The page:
How managers influence learning advisers’ communications with lecturers and students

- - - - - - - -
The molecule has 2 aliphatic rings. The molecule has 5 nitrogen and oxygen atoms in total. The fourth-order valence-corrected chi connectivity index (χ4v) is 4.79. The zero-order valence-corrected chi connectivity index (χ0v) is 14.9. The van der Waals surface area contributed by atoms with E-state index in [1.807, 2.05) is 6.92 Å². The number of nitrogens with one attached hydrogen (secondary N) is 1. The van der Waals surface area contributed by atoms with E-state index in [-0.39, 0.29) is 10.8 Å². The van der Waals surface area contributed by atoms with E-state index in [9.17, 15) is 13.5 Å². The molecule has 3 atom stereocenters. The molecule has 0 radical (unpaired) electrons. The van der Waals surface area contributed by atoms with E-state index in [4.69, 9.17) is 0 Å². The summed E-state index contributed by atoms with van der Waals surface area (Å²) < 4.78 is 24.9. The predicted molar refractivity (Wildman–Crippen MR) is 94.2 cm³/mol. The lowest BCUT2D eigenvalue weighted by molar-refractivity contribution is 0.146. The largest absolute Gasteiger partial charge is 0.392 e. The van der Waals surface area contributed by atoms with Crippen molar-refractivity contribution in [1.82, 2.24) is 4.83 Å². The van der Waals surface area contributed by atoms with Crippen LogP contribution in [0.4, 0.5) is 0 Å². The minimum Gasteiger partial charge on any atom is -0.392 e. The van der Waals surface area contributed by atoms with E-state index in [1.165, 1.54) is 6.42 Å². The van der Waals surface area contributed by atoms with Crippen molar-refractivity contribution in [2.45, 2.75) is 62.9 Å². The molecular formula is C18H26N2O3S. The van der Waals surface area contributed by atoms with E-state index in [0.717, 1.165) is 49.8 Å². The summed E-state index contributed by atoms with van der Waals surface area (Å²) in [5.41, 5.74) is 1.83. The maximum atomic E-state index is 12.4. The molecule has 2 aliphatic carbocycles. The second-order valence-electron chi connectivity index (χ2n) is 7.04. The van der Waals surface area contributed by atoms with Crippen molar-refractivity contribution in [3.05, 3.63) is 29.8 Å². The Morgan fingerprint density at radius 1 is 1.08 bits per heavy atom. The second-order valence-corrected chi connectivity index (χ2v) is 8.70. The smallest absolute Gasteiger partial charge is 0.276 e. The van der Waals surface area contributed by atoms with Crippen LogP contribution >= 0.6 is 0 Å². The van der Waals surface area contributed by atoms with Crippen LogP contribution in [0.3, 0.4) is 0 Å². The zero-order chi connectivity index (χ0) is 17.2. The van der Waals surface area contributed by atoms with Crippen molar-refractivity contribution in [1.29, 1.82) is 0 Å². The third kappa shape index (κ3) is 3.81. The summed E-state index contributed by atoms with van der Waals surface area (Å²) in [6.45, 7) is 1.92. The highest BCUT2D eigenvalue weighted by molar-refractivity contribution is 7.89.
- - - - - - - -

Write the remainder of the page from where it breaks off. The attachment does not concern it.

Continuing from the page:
Learning Advisors (LAs) are uniquely well-placed to discover what lies behind students' difficulties with reading and writing for their discipline subjects, and these insights have driven their efforts since the 1990s to establish collaborations with discipline lecturers in order to develop academic literacies within their subjects. To determine the effects of university management decisions on LAs’ ability to communicate with students and discipline lecturers so as to fulfil these goals, Academic Language and Learning (ALL) advisors across the Australian higher education community were invited to participate in an anonymous online survey of six questions relating to how their management encourages or discourages collaboration across the university. Our research questions asked how respondents have experienced effects of management decisions, whether helpful or obstructive, in relation to their communications with students and lecturers. The survey findings indicate that most ALL staff have been encouraged to collaborate with students and discipline lecturers but that the support from management to facilitate this teamwork was mixed. The reasons cited were incompetency and micromanagement, ongoing re-structures, poor location of services, lack of understanding of the nature of ALL work, and lack of priority for collaborative processes. The results indicate that ALL support could be more effectively located and integrated into university systems, preferably with managers recruited from ALL backgrounds, in order to enable and sustain a virtuous circle of communication with students and lecturers.